To preserve a recorded Claim of Lien, the claimant must bring an action against the person with whom it had a contract within 12 months (365 days under proposed legislation) from the date the claim became due. An action can be combined against both the owner and the person or entity with whom the lien claimant had a contract only if venue against both is proper in the same county. Otherwise, the lien claimant must first obtain a judgment against the person or entity with whom it had a contract before filing a second action against the owner to perfect the Claim of Lien.
Contrary to the ordinary meaning of the terms, a claim comes due on the last date that labor, materials or services are furnished, not the date that payment is contractually required to be made. Therefore, payment terms such as "net 30" are ineffective for extending the time for recording a Claim of Lien.
Georgia's New Lien Statute's a Peach
On April 11, 2008, Georgia Senate Bill 374 was sent to the governor for his signature. The bill is expected to be signed and wilt become effective March 31, 2009. The bill entitled an Act to amend Part 3 of Article 8 of Chapter 14 of Title 44 of the Official Code of Georgia, revises certain time periods for filing mechanic's liens and provides for certain notices regarding waiver of liens or claim upon bonds.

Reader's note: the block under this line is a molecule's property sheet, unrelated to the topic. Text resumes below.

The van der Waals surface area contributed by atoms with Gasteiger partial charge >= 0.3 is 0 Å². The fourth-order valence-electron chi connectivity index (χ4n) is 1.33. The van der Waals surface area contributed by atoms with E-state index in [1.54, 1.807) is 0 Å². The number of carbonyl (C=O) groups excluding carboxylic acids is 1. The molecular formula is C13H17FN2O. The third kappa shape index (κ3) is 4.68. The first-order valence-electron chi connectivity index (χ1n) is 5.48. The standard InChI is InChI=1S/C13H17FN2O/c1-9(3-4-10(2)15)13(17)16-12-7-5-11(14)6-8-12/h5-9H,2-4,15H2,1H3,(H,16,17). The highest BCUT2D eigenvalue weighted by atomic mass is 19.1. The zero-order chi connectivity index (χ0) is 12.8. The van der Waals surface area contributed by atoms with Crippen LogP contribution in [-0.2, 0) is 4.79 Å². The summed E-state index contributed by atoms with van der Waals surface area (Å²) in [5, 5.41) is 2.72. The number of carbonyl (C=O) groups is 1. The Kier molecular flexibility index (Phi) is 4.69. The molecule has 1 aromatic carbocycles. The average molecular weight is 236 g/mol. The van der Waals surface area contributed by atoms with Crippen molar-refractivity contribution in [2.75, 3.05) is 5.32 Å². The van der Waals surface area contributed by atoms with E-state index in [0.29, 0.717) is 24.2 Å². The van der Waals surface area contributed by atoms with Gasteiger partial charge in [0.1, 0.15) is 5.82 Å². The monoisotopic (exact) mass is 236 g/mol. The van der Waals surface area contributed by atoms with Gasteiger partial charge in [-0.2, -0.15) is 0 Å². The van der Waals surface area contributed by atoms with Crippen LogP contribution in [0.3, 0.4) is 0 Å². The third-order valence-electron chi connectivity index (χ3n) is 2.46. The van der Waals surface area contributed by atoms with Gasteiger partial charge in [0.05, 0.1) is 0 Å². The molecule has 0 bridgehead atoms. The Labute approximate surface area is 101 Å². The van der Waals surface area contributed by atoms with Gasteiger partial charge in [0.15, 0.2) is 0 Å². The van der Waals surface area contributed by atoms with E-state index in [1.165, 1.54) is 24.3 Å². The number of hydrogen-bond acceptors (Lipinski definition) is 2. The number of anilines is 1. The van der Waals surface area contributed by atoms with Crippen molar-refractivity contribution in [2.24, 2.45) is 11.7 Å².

The proposed bib includes the following important changes:
1. The filing of a lien claim is amended from within three months to within 90 clays after the completion of the work, the furnishing of the architectural services, or the furnishing or performing of such surveying or engineering services in the office of the clerk of the superior court of the county where the property is located.